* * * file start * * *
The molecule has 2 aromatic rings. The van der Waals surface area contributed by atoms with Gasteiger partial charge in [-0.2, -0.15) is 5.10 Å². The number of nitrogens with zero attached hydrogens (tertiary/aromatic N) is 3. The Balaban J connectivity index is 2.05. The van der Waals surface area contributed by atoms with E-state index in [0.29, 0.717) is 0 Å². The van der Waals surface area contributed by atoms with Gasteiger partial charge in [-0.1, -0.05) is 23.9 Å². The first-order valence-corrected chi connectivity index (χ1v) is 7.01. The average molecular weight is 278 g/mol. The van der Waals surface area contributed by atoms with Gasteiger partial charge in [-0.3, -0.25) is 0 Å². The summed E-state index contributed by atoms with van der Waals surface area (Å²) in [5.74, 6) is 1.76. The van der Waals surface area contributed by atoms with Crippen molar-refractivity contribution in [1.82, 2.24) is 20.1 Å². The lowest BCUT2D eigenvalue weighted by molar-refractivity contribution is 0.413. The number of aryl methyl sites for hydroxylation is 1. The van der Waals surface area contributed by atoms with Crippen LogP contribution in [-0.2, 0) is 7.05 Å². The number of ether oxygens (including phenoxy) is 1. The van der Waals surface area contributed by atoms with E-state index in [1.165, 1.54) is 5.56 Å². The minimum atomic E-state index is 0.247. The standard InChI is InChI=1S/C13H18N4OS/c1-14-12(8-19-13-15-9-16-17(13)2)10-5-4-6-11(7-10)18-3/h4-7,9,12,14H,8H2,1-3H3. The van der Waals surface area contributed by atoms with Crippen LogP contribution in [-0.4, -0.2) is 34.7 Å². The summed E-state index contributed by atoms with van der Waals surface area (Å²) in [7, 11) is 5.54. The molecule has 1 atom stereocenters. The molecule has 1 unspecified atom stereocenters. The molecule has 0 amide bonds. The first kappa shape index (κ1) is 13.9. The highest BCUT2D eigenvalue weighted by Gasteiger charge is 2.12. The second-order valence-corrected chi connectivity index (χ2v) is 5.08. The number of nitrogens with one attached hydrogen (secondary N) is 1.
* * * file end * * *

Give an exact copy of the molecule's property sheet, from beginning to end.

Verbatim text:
The molecule has 2 aromatic rings. The van der Waals surface area contributed by atoms with Gasteiger partial charge in [-0.2, -0.15) is 5.10 Å². The number of nitrogens with zero attached hydrogens (tertiary/aromatic N) is 3. The Balaban J connectivity index is 2.05. The van der Waals surface area contributed by atoms with E-state index in [0.29, 0.717) is 0 Å². The van der Waals surface area contributed by atoms with Gasteiger partial charge in [-0.1, -0.05) is 23.9 Å². The first-order valence-corrected chi connectivity index (χ1v) is 7.01. The average molecular weight is 278 g/mol. The van der Waals surface area contributed by atoms with Gasteiger partial charge in [-0.3, -0.25) is 0 Å². The summed E-state index contributed by atoms with van der Waals surface area (Å²) in [5.74, 6) is 1.76. The van der Waals surface area contributed by atoms with Crippen molar-refractivity contribution in [1.82, 2.24) is 20.1 Å². The lowest BCUT2D eigenvalue weighted by molar-refractivity contribution is 0.413. The number of aryl methyl sites for hydroxylation is 1. The van der Waals surface area contributed by atoms with Crippen LogP contribution in [-0.2, 0) is 7.05 Å². The number of ether oxygens (including phenoxy) is 1. The van der Waals surface area contributed by atoms with E-state index in [1.165, 1.54) is 5.56 Å². The minimum atomic E-state index is 0.247. The standard InChI is InChI=1S/C13H18N4OS/c1-14-12(8-19-13-15-9-16-17(13)2)10-5-4-6-11(7-10)18-3/h4-7,9,12,14H,8H2,1-3H3. The van der Waals surface area contributed by atoms with Crippen LogP contribution in [-0.4, -0.2) is 34.7 Å². The summed E-state index contributed by atoms with van der Waals surface area (Å²) in [7, 11) is 5.54. The molecule has 1 atom stereocenters. The molecule has 1 unspecified atom stereocenters. The molecule has 0 amide bonds. The first kappa shape index (κ1) is 13.9. The highest BCUT2D eigenvalue weighted by Gasteiger charge is 2.12. The second-order valence-corrected chi connectivity index (χ2v) is 5.08. The number of nitrogens with one attached hydrogen (secondary N) is 1.